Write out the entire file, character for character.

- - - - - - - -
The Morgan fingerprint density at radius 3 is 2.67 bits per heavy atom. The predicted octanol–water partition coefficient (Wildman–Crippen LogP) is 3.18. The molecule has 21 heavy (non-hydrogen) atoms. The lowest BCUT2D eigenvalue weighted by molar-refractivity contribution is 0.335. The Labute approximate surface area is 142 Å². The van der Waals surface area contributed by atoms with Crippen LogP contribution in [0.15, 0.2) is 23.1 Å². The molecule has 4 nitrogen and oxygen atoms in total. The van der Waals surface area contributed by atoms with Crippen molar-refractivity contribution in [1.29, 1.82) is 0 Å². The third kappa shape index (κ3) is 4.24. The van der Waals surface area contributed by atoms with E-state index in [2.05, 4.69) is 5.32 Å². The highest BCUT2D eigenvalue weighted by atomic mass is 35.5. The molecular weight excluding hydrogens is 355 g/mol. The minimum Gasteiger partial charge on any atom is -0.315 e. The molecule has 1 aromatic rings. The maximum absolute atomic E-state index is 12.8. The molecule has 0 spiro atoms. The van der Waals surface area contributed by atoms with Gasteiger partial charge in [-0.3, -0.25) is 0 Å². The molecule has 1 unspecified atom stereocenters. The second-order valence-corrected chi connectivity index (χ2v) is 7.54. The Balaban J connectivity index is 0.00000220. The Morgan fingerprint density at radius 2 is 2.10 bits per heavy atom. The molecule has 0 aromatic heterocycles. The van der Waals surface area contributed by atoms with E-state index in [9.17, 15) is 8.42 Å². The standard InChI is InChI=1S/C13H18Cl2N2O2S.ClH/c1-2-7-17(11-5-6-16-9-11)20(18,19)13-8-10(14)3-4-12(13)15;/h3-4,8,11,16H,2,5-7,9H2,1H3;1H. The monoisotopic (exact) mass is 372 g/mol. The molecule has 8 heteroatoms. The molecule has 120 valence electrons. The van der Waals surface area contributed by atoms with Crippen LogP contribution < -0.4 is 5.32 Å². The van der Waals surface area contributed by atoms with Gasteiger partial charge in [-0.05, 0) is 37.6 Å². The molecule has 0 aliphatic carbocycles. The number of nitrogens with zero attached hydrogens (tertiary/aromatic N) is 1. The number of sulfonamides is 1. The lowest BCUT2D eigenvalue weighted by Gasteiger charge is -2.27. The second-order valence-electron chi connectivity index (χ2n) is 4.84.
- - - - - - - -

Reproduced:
The Morgan fingerprint density at radius 3 is 2.67 bits per heavy atom. The predicted octanol–water partition coefficient (Wildman–Crippen LogP) is 3.18. The molecule has 21 heavy (non-hydrogen) atoms. The lowest BCUT2D eigenvalue weighted by molar-refractivity contribution is 0.335. The Labute approximate surface area is 142 Å². The van der Waals surface area contributed by atoms with Crippen LogP contribution in [0.15, 0.2) is 23.1 Å². The molecule has 4 nitrogen and oxygen atoms in total. The van der Waals surface area contributed by atoms with Crippen molar-refractivity contribution in [1.29, 1.82) is 0 Å². The third kappa shape index (κ3) is 4.24. The van der Waals surface area contributed by atoms with E-state index in [2.05, 4.69) is 5.32 Å². The highest BCUT2D eigenvalue weighted by atomic mass is 35.5. The molecular weight excluding hydrogens is 355 g/mol. The minimum Gasteiger partial charge on any atom is -0.315 e. The molecule has 1 aromatic rings. The maximum absolute atomic E-state index is 12.8. The molecule has 0 spiro atoms. The van der Waals surface area contributed by atoms with Gasteiger partial charge in [-0.3, -0.25) is 0 Å². The molecule has 1 unspecified atom stereocenters. The second-order valence-corrected chi connectivity index (χ2v) is 7.54. The Balaban J connectivity index is 0.00000220. The Morgan fingerprint density at radius 2 is 2.10 bits per heavy atom. The molecule has 0 aromatic heterocycles. The van der Waals surface area contributed by atoms with E-state index in [9.17, 15) is 8.42 Å². The standard InChI is InChI=1S/C13H18Cl2N2O2S.ClH/c1-2-7-17(11-5-6-16-9-11)20(18,19)13-8-10(14)3-4-12(13)15;/h3-4,8,11,16H,2,5-7,9H2,1H3;1H. The monoisotopic (exact) mass is 372 g/mol. The molecule has 8 heteroatoms. The molecule has 120 valence electrons. The van der Waals surface area contributed by atoms with Crippen LogP contribution < -0.4 is 5.32 Å². The van der Waals surface area contributed by atoms with Gasteiger partial charge in [-0.05, 0) is 37.6 Å². The molecule has 0 aliphatic carbocycles. The number of nitrogens with zero attached hydrogens (tertiary/aromatic N) is 1. The number of sulfonamides is 1. The lowest BCUT2D eigenvalue weighted by Gasteiger charge is -2.27. The second-order valence-electron chi connectivity index (χ2n) is 4.84.